The post-crisis view holds that a powerful leader can and should fix things by himself (strongmen are rarely women).

This approach was readily apparent in the Russian government’s response to collapsing aluminium prices in 2009, when job losses and unpaid wages gave rise to large-scale protests at a plant in Pikalevo, 250 kilometres southeast of St Petersburg.

When then-prime minister Vladimir Putin toured Pikalevo, he made a show of humiliating the plant’s owner, the oligarch Oleg Deripaska, by calling him a “cockroach”.

Putin did not announce any new policies to help Russian workers; nonetheless, his performance in Pikalevo was hailed as a bold assertion of state power in the face of capitalist excess.

Strongmen tend to present themselves as being uniquely able to tackle a specific problem.

For Philippine President Rodrigo Duterte, that means a “war on drugs” that has led to thousands of extrajudicial killings.

Putin and Turkish President Recep Tayyip Erdogan justify their policies in the context of fighting terrorism. And Hungarian Prime Minister Viktor Orbán has framed his autocratic behaviour as a necessary response to a domestic financial crisis.

By focusing on one narrow “crisis”, these leaders create a mindset in which all other problems become crises that demand immediate, effective and unconstrained action.

This post-crisis mentality is in keeping with the German political theorist Carl Schmitt’s doctrine of “decisionism”.

Schmitt, who joined the Nazi Party in 1933, held that sovereign decision making is the central feature of the political process. When leaders make political decisions, they are reasserting control over the concept of sovereignty itself, which has been gradually eroded and transformed through various phases of globalisation.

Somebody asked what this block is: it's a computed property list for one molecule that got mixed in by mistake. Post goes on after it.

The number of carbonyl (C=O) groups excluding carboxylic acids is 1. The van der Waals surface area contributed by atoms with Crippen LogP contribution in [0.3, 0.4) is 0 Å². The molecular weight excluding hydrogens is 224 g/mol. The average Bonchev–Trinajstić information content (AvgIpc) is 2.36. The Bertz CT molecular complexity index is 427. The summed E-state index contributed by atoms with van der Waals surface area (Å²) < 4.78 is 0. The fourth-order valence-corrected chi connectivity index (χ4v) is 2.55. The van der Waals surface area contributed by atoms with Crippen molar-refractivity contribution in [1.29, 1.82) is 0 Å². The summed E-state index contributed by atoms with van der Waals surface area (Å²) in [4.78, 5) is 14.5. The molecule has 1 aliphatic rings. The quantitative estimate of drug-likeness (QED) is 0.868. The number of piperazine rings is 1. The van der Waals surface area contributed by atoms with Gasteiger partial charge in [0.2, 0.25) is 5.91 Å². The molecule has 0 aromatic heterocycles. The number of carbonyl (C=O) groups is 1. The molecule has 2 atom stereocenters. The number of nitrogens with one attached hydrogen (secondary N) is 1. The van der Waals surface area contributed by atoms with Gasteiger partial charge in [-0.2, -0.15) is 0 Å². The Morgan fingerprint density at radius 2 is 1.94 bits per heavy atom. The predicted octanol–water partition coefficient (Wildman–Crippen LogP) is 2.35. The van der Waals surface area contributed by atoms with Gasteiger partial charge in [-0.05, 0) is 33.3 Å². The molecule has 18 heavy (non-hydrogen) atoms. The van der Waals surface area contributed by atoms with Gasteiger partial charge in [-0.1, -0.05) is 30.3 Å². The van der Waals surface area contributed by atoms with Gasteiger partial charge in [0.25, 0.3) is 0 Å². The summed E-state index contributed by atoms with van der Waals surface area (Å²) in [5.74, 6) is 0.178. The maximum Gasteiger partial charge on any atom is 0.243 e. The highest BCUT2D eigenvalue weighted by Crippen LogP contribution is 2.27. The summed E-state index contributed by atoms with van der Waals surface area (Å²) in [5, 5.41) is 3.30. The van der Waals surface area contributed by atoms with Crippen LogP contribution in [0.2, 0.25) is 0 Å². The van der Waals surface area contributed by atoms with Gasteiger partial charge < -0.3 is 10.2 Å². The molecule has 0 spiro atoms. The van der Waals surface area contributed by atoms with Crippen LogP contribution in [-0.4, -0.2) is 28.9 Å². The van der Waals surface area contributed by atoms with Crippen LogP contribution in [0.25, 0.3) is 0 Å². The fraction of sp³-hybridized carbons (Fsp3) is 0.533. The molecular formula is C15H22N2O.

According to Schmitt, how leaders arrive at their decisions is secondary to the fact that a decision has been made.

A sovereign “needs” to act forcefully to protect particular threatened interests. Often, this entails symbolic gestures.

In 1930, for example, America’s Smoot-Hawley Tariff Act singled out Swiss watches, Japanese silk products and other nationally iconic imports.

Protectionism today is no different.

Consider US President Donald Trump’s threat to impose tariffs against BMW and Mercedes-Benz: two high-visibility brands that one immediately associates with Germany.

In response to Trump’s threats, Europe has also tapped into the politics of symbolism.

If Trump follows through, the European Union may retaliate by targeting bourbon whiskey, a distinctly American spirit that is heavily produced in Kentucky, US Senate Majority Leader Mitch McConnell’s home state.

Unfortunately, this approach has created a political environment in which established norms have been eroded, and no new norms have taken their place.

Soviet-born British journalist Peter Pomerantsev said it best in the title of his brilliant book about post-Soviet life “Nothing Is True and Everything Is Possible”.

Now that crisis has been normalised as a permanent condition, we are all post-Soviet.

 

 

The writer is professor of history and international affairs at Princeton University and a senior fellow at the Centre for International Governance Innovation. ©Project Syndicate, 2017. www.project-syndicate.org